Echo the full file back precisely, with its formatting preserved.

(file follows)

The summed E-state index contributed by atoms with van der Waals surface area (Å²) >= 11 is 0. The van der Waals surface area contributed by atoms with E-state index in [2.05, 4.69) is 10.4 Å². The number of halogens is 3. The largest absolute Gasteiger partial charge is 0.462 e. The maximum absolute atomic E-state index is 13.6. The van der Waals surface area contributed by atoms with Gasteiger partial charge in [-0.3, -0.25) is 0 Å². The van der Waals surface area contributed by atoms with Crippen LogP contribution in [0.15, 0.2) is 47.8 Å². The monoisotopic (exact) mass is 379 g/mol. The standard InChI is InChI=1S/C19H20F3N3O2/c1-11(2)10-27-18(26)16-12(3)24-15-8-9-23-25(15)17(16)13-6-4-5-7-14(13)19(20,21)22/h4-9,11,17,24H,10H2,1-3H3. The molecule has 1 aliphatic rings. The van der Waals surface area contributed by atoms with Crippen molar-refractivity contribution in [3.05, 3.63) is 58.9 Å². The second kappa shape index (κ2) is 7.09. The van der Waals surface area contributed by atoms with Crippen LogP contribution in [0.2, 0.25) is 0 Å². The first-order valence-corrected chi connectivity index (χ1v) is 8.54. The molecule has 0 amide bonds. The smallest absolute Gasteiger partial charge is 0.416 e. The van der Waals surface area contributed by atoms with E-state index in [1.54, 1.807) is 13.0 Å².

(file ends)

The summed E-state index contributed by atoms with van der Waals surface area (Å²) >= 11 is 0. The van der Waals surface area contributed by atoms with E-state index in [2.05, 4.69) is 10.4 Å². The number of halogens is 3. The largest absolute Gasteiger partial charge is 0.462 e. The maximum absolute atomic E-state index is 13.6. The van der Waals surface area contributed by atoms with Gasteiger partial charge in [-0.3, -0.25) is 0 Å². The van der Waals surface area contributed by atoms with Crippen LogP contribution in [0.15, 0.2) is 47.8 Å². The monoisotopic (exact) mass is 379 g/mol. The standard InChI is InChI=1S/C19H20F3N3O2/c1-11(2)10-27-18(26)16-12(3)24-15-8-9-23-25(15)17(16)13-6-4-5-7-14(13)19(20,21)22/h4-9,11,17,24H,10H2,1-3H3. The molecule has 1 aliphatic rings. The van der Waals surface area contributed by atoms with Crippen molar-refractivity contribution in [3.05, 3.63) is 58.9 Å². The second kappa shape index (κ2) is 7.09. The van der Waals surface area contributed by atoms with Crippen LogP contribution in [0.2, 0.25) is 0 Å². The first-order valence-corrected chi connectivity index (χ1v) is 8.54. The molecule has 0 amide bonds. The smallest absolute Gasteiger partial charge is 0.416 e. The van der Waals surface area contributed by atoms with E-state index in [1.54, 1.807) is 13.0 Å².